Belief Disagreement and Portfolio Choice

118 Pages Posted: 11 Oct 2021

See all articles by Maarten Meeuwis

Maarten Meeuwis

Washington University in St. Louis - John M. Olin Business School

Jonathan A. Parker

Massachusetts Institute of Technology (MIT) - Sloan School of Management; National Bureau of Economic Research (NBER)

Antoinette Schoar

Massachusetts Institute of Technology (MIT) - Sloan School of Management; National Bureau of Economic Research (NBER)

Duncan Simester

Massachusetts Institute of Technology (MIT) - Sloan School of Management

Multiple version iconThere are 2 versions of this paper

Date Written: September 30, 2021

Abstract

Using proprietary financial data on millions of households, we show that (likely) Republicans increased the equity share and market beta of their portfolios following the 2016 presidential election, while (likely) Democrats rebalanced into safe assets. We provide evidence that this behavior was driven by investors interpreting public information using different models of the world by using detailed controls to rule out the main non-belief-based channels like income hedging needs, preferences, and local economic exposures. These findings are driven by a small share of investors making big changes, and are stronger among investors who trade more ex ante.

Suggested Citation

Meeuwis, Maarten and Parker, Jonathan A. and Schoar, Antoinette and Simester, Duncan, Belief Disagreement and Portfolio Choice (September 30, 2021). Journal of Finance, Forthcoming, Available at SSRN: https://ssrn.com/abstract=3934061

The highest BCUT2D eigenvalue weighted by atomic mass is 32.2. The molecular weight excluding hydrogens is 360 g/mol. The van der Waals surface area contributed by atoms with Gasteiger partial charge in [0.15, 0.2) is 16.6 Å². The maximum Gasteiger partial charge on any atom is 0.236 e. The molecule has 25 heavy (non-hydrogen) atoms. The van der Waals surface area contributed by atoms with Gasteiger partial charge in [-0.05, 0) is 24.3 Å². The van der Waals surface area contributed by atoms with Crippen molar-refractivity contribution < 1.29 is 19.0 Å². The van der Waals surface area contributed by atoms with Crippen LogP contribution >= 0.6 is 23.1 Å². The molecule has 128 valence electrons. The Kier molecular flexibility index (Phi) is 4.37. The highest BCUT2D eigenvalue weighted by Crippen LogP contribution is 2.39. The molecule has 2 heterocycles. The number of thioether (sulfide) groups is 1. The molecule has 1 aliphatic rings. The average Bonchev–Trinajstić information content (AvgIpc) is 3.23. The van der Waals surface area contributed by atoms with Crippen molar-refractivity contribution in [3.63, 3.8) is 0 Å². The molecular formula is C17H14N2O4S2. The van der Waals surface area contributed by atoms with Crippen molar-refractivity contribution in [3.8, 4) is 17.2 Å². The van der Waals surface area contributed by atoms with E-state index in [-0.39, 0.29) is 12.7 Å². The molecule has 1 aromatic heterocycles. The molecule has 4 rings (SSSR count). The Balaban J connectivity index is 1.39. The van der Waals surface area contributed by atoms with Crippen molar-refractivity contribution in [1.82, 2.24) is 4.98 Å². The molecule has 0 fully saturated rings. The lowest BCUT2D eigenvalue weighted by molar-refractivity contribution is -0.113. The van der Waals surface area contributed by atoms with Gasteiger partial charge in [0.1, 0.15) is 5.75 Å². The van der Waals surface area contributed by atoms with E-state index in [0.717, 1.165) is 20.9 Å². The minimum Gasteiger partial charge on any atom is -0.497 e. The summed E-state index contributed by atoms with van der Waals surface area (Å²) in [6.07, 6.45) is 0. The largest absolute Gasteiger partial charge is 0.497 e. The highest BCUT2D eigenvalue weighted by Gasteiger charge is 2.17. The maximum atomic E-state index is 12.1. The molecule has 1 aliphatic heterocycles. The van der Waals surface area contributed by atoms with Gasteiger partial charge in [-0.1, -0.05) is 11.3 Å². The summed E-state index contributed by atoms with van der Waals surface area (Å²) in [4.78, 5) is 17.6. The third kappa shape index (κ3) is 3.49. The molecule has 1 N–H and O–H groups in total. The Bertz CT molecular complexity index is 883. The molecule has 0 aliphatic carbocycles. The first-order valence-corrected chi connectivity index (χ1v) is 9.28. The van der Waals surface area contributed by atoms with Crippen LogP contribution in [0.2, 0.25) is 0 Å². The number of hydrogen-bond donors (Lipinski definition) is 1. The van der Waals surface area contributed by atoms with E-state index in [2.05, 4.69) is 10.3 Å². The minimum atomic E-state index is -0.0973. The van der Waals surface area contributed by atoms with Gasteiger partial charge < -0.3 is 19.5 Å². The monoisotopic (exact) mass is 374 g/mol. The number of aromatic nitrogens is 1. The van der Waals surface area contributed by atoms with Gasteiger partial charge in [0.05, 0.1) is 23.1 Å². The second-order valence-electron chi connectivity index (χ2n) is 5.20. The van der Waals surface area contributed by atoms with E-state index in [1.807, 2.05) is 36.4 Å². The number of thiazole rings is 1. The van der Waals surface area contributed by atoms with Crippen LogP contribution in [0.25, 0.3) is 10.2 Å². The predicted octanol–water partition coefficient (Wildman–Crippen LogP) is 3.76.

Maarten Meeuwis (Contact Author)

Washington University in St. Louis - John M. Olin Business School ( email )

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Jonathan A. Parker

Massachusetts Institute of Technology (MIT) - Sloan School of Management ( email )

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National Bureau of Economic Research (NBER)

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Antoinette Schoar

Massachusetts Institute of Technology (MIT) - Sloan School of Management ( email )

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National Bureau of Economic Research (NBER) ( email )

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Duncan Simester

Massachusetts Institute of Technology (MIT) - Sloan School of Management ( email )

Management Science
Cambridge, MA 02142
United States
617-258-0679 (Phone)
617-258-7597 (Fax)

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